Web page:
"An era can be said to end when its basic illusions are exhausted." - Arthur Miller

Tuesday, August 25, 2009

Links of the Day

Unboxing Batman: Arkham Asylum Collector's Edition and Review - The game itself is getting universally good reviews but is it worth it to pay an additional $40 or so for the Collector's Edition? Hopefully the review below will help in that decision. For me, the plastic (rather than metal) Batarang isn't enough to pay that kind of money so I will take a pass and just get the regular edition.

Why Are Senior Citizens Crying "Socialism"? - The link provides some analysis but to me the short answer is because they are stupid. You have to be if you’re against healthcare reform because its socialism while at the same time you’re drawing from socialism programs of Medicare and Social Security. This doesn't include other socialism programs of public education, emergency services, armed services, roadways and highways, and so much more. I seriously doubt any of them would willing give up any of the many socialism acts of the US government for those anti-Socialism ideals they suddenly grew out of nowhere thanks to the GOP taking advantage of their ignorance.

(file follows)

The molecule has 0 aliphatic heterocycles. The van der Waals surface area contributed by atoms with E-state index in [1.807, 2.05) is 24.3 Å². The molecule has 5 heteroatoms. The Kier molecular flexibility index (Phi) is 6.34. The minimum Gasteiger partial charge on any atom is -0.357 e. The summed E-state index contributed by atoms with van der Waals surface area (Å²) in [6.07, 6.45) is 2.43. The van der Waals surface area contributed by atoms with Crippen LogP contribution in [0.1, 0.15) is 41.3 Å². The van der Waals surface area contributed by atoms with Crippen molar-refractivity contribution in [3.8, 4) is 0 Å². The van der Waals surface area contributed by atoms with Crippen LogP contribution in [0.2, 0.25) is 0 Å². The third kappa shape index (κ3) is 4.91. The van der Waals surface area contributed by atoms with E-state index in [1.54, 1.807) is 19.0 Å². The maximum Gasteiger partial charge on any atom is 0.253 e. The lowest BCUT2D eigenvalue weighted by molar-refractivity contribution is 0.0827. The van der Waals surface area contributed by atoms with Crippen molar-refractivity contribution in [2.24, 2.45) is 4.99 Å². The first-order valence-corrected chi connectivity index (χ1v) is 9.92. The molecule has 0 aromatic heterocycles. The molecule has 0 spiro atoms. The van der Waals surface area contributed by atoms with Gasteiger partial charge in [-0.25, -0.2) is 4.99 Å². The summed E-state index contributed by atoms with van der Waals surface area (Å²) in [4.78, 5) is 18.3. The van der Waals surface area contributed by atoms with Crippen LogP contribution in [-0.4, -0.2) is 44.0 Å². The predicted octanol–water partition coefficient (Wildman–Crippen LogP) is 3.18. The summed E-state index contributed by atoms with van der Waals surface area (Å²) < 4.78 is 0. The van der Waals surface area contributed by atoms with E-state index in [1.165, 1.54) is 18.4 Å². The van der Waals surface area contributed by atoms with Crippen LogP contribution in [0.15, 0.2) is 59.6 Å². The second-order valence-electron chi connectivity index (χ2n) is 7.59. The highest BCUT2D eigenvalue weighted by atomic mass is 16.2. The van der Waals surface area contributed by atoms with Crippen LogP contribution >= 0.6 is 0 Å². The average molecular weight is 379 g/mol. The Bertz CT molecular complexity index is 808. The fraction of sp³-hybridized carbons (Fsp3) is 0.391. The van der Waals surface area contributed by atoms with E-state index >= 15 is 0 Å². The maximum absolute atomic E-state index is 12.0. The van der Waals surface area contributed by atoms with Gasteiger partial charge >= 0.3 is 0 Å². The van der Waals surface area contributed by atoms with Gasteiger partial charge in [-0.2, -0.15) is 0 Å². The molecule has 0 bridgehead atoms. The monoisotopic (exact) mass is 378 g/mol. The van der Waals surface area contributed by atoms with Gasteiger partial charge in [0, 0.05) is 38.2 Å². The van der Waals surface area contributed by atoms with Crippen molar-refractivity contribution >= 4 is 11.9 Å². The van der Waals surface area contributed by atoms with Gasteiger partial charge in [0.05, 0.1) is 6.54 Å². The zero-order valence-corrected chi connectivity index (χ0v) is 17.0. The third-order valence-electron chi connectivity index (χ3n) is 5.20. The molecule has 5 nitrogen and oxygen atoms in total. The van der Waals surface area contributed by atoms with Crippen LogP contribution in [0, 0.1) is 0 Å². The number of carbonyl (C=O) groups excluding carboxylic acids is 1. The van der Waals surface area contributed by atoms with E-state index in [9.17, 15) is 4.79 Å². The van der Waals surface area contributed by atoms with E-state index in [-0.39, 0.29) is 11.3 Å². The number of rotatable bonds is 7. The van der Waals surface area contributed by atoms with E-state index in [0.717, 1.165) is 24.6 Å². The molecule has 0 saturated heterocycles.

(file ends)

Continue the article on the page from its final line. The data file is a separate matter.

Most Dangerous Celebs to Search - According to a report from McAfee, compiled in who knows what way because that would require the press doing more than rewriting a press release, Jessica Biel and Brad Pitt are the most dangerous celebs to Google as their results can lead to websites with viruses and spyware.

Why Neoconservatives Love Jon Stewart - An interesting article that claims conservatives, who usually loathe to be challenged and stick to GOP friendly places like Fox News or radio, seem to like the liberal Jon Stewart. Supposedly because he is intelligent and aware but really because he lets them speak their garbage in complete sentences rather than interrupting constantly as their GOP counterparts like O'Reilly ("cut his mic!"), Hannity, and others like to do.

How USB Flash Drives Are Made - A video that shows how a flash drive is manufactured by Kingston. I found it interesting, especially the parts that involve more human input then I would have thought. I figured it was basically a start to finish machine operation but not quite.

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